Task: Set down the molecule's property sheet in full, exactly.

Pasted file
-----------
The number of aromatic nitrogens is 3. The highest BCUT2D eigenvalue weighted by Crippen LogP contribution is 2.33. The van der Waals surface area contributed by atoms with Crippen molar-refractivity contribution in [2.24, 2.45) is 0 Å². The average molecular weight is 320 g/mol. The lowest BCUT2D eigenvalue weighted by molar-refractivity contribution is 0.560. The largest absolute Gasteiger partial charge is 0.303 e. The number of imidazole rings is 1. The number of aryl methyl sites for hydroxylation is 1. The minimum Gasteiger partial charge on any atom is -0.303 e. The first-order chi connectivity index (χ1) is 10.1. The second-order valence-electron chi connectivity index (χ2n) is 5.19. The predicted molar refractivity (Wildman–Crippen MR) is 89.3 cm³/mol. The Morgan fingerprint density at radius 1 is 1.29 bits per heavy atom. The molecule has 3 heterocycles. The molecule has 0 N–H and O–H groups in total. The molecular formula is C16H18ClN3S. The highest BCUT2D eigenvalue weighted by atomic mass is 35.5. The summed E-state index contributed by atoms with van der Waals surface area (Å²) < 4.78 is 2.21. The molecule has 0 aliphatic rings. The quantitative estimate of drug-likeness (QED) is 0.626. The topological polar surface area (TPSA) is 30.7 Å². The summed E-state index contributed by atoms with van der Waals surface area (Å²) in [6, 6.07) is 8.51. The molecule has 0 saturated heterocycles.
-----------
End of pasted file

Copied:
The number of aromatic nitrogens is 3. The highest BCUT2D eigenvalue weighted by Crippen LogP contribution is 2.33. The van der Waals surface area contributed by atoms with Crippen molar-refractivity contribution in [2.24, 2.45) is 0 Å². The average molecular weight is 320 g/mol. The lowest BCUT2D eigenvalue weighted by molar-refractivity contribution is 0.560. The largest absolute Gasteiger partial charge is 0.303 e. The number of imidazole rings is 1. The number of aryl methyl sites for hydroxylation is 1. The minimum Gasteiger partial charge on any atom is -0.303 e. The first-order chi connectivity index (χ1) is 10.1. The second-order valence-electron chi connectivity index (χ2n) is 5.19. The predicted molar refractivity (Wildman–Crippen MR) is 89.3 cm³/mol. The Morgan fingerprint density at radius 1 is 1.29 bits per heavy atom. The molecule has 3 heterocycles. The molecule has 0 N–H and O–H groups in total. The molecular formula is C16H18ClN3S. The highest BCUT2D eigenvalue weighted by atomic mass is 35.5. The summed E-state index contributed by atoms with van der Waals surface area (Å²) < 4.78 is 2.21. The molecule has 0 aliphatic rings. The quantitative estimate of drug-likeness (QED) is 0.626. The topological polar surface area (TPSA) is 30.7 Å². The summed E-state index contributed by atoms with van der Waals surface area (Å²) in [6, 6.07) is 8.51. The molecule has 0 saturated heterocycles.